Ong’s paper includes an interesting quote that ties together a number of ideas that we’ve been “discussing” in these readings: “Scientists gain much of their authority and prestige in their fields and from the public by maintaining science’s appearance as objective, universal, and context-free… Because they claim to inhabit a “culture of no culture,” … physicists in particular seldom acknowledge that doing science entails subjective judgments, particularistic practices, and context-laden assertions. Matters of gender, race, ethnicity, social class, immigration status, and sexual orientation have no acknowledged place in this cultureless culture.” How does this “culture of no culture” impact women of color in STEM? Do those ideas extend to other underrepresented groups in the field? What are your thoughts after the various readings we have been doing: does physics inherently have more of a “no culture” than, say, biology?

Ong’s paper also talks at length about the “tensions between displays of scientific/academic competence and displays of femaleness.” Powerfully, she quotes Virginia Vallan: “A woman who is very feminine runs the risk of seeming less competent; the more she typifies the schema for a woman, the less she matches the schema for the successful professional. On the other hand, a woman with masculine traits runs the risk of appearing unnatural and deviant. The more she typifies the schema for the successful professional, the less she matches the schema for a woman.” Are there similar tensions between “displays of scientific competence” and displays of identity in other underrepresented groups?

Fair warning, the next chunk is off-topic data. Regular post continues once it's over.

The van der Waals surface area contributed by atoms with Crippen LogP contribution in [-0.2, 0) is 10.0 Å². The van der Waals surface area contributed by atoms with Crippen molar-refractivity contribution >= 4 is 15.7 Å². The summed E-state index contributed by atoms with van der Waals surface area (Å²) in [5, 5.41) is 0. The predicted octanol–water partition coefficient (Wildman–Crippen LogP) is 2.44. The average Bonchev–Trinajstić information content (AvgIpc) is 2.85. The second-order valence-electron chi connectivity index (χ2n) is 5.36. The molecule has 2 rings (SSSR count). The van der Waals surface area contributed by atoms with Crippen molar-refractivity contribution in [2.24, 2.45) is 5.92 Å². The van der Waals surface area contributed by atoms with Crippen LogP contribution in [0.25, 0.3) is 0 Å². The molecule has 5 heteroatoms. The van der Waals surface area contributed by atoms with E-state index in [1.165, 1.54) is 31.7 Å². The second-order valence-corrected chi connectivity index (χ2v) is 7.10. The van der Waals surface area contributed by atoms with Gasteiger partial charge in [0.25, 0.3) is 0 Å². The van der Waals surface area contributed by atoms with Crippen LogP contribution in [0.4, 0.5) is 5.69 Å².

Is Cech’s concept of a “technical/social dualism” apparent in this paper? How might that dualism be experienced by women of color, based on the results/discussions in Ong’s work?

  • Homework 7

Recall that we started this conversation by thinking about Justice Roberts’ questions “What unique perspective does a minority student bring to a physics class?” and “What [are] the benefits of diversity… in that situation?” Please write a response letter to Justice Roberts, using the readings and your responses to them in order to address the questions he raised. You don’t need to actually send your letter to Justice Roberts…unless you want to… the goal here is to try to synthesize all these various parts we’ve thought about into a coherent conclusion.